ClickOnce, Windows 8 and SmartScreen (If you're using ClickOnce, planning on Windows 8 [Desktop] and don't have a CA cert, read this...)
There have been a lot of copies of Windows 8 sold since it came out a few months ago, and the Surface Pro was just released. (In fact, I’m writing this on my brand new Surface Pro, which I really like, but that’s a subject for another time.)
If you’re using ClickOnce deployment, you’re probably wondering how (or if) it’s going to work with Windows 8. I’ve worked with Saurabh Bhatia at Microsoft to ensure that this article will cover what you need to know. We use ClickOnce at GoldMail (whose product is now called Point Across) for our desktop product and VSTO applications, as well as several internal utility applications, so I’ve also tested this on our products to make sure it’s accurate.
If you are hosting your deployment on a file share or on an intranet, you won’t have to make any changes. You can go get ice cream now while the rest of us soldier on.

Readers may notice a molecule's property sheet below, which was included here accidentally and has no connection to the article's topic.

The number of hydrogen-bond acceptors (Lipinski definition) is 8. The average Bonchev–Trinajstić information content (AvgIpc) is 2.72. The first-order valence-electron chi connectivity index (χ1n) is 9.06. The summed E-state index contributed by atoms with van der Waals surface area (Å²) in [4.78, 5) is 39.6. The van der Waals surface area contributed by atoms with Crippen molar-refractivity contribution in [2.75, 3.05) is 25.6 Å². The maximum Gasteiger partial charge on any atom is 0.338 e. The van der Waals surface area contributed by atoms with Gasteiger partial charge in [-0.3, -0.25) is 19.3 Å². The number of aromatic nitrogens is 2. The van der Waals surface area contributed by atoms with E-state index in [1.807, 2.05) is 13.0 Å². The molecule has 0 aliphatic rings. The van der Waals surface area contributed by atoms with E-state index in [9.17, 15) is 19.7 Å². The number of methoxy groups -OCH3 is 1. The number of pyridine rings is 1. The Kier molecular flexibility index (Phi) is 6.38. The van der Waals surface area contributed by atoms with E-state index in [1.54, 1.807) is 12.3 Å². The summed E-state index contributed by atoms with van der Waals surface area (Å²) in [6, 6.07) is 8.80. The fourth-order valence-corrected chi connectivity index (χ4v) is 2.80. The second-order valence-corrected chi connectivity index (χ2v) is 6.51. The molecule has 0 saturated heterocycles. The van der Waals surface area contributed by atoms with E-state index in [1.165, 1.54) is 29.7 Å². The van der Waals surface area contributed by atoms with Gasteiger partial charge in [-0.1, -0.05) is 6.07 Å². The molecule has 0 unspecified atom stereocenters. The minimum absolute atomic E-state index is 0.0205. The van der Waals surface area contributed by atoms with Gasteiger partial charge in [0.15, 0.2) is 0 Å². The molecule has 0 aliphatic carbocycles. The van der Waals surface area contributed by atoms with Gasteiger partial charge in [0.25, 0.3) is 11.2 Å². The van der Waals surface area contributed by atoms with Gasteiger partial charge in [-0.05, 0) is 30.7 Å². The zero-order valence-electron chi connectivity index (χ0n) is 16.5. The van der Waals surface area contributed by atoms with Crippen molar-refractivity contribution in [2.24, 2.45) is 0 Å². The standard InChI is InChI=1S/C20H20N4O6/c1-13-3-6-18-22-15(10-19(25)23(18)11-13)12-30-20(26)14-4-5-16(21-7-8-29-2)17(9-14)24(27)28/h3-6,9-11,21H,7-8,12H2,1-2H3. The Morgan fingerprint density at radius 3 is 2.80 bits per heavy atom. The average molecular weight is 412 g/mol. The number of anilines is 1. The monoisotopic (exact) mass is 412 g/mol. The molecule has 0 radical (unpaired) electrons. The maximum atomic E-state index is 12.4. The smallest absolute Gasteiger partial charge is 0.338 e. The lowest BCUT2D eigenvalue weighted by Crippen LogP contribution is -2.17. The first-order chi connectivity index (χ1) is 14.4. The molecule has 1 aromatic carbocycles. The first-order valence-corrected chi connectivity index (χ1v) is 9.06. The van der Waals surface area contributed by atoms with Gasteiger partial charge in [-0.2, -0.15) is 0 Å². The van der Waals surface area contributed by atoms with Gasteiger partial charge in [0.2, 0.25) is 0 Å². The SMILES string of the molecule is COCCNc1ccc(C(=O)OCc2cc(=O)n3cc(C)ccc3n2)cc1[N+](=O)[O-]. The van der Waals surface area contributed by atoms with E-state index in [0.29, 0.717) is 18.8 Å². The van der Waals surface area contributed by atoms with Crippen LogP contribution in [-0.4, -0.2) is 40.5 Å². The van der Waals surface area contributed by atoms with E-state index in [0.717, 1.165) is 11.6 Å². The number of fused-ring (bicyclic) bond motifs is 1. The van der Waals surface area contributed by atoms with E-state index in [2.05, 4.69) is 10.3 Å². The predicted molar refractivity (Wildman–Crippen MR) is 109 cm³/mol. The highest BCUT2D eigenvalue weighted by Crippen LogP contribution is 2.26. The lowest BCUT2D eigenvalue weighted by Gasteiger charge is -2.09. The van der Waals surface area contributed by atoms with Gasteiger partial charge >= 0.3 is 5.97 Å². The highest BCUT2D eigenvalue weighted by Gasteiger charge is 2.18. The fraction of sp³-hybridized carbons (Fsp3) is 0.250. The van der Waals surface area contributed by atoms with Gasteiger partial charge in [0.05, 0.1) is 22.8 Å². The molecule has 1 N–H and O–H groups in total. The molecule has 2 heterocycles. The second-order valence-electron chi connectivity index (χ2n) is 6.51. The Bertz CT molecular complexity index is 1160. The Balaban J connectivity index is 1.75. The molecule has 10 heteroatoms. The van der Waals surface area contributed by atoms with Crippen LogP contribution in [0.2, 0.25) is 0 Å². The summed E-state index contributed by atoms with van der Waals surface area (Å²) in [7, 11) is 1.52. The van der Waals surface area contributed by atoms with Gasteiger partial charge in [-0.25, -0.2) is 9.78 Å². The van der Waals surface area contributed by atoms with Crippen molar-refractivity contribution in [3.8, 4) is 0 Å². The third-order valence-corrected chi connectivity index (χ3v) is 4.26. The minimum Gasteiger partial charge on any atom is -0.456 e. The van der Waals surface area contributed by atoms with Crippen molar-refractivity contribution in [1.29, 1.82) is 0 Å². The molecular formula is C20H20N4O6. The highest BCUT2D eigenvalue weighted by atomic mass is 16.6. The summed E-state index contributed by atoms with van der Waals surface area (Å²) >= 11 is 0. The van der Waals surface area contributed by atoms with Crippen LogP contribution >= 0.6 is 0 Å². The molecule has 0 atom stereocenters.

If you are hosting your deployment on the internet, you will eventually get calls from your customers who have upgraded to Windows 8 or purchased a Windows 8 machine. So let’s talk about that.
I’m not going to talk about the bootstrapper right now; that’s going to come up later. For now, let’s concentrate on the ClickOnce application itself. When a user installs a ClickOnce application on Windows 8, here’s what happens:
How will the application work after publishing it with a signed executable?
If you sign your executable and your deployment with a valid certificate from a Certificate Authority like Verisign using one of the methods above, when the user clicks install, it will install without stopping and showing the SmartScreen filter, and updates will do the same. Yay!
Do I have to use a certificate from a Certificate Authority to circumvent the Smart Screen Filter?
Is there any workaround?
This is a great article on ClickOnce in the Win8/IE10/SmartScreen filter world. Looks like I'm going to have to pony up and get a real cert, which is not all that bad, but still...